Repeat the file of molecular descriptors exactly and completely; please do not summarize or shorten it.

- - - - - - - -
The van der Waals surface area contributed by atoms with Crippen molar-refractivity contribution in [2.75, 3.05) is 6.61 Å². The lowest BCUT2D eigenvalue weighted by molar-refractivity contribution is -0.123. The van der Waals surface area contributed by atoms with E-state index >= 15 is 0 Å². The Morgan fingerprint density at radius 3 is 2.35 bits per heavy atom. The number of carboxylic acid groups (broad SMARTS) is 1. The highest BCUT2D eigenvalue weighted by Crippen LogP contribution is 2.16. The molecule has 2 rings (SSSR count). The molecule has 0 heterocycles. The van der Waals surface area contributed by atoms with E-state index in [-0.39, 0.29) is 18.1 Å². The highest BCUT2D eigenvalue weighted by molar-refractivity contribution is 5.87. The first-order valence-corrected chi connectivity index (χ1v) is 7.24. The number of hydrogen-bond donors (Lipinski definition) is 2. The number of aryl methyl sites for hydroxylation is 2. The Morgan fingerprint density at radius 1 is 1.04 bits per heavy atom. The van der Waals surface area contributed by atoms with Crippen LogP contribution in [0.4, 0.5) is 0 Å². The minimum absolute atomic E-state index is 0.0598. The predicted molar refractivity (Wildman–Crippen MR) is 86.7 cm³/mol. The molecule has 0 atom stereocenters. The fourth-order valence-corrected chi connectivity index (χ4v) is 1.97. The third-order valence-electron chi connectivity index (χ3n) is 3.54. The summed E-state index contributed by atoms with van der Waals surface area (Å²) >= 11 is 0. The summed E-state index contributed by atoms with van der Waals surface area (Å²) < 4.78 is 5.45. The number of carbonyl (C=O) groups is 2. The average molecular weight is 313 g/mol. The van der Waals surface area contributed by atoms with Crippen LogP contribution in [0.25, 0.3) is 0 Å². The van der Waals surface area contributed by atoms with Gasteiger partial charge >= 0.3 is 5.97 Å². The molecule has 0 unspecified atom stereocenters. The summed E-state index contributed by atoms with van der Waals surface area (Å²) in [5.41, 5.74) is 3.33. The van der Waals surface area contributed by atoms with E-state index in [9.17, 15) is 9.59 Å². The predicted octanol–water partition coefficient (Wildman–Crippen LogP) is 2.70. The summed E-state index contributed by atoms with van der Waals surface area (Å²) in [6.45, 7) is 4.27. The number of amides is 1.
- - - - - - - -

The van der Waals surface area contributed by atoms with Crippen molar-refractivity contribution in [2.75, 3.05) is 6.61 Å². The lowest BCUT2D eigenvalue weighted by molar-refractivity contribution is -0.123. The van der Waals surface area contributed by atoms with E-state index >= 15 is 0 Å². The Morgan fingerprint density at radius 3 is 2.35 bits per heavy atom. The number of carboxylic acid groups (broad SMARTS) is 1. The highest BCUT2D eigenvalue weighted by Crippen LogP contribution is 2.16. The molecule has 2 rings (SSSR count). The molecule has 0 heterocycles. The van der Waals surface area contributed by atoms with E-state index in [-0.39, 0.29) is 18.1 Å². The highest BCUT2D eigenvalue weighted by molar-refractivity contribution is 5.87. The first-order valence-corrected chi connectivity index (χ1v) is 7.24. The number of hydrogen-bond donors (Lipinski definition) is 2. The number of aryl methyl sites for hydroxylation is 2. The Morgan fingerprint density at radius 1 is 1.04 bits per heavy atom. The van der Waals surface area contributed by atoms with Crippen LogP contribution in [0.4, 0.5) is 0 Å². The minimum absolute atomic E-state index is 0.0598. The predicted molar refractivity (Wildman–Crippen MR) is 86.7 cm³/mol. The molecule has 0 atom stereocenters. The fourth-order valence-corrected chi connectivity index (χ4v) is 1.97. The third-order valence-electron chi connectivity index (χ3n) is 3.54. The summed E-state index contributed by atoms with van der Waals surface area (Å²) >= 11 is 0. The summed E-state index contributed by atoms with van der Waals surface area (Å²) < 4.78 is 5.45. The number of carbonyl (C=O) groups is 2. The average molecular weight is 313 g/mol. The van der Waals surface area contributed by atoms with Crippen LogP contribution in [0.25, 0.3) is 0 Å². The van der Waals surface area contributed by atoms with Gasteiger partial charge >= 0.3 is 5.97 Å². The molecule has 0 unspecified atom stereocenters. The summed E-state index contributed by atoms with van der Waals surface area (Å²) in [5.41, 5.74) is 3.33. The van der Waals surface area contributed by atoms with E-state index in [9.17, 15) is 9.59 Å². The predicted octanol–water partition coefficient (Wildman–Crippen LogP) is 2.70. The summed E-state index contributed by atoms with van der Waals surface area (Å²) in [6.45, 7) is 4.27. The number of amides is 1.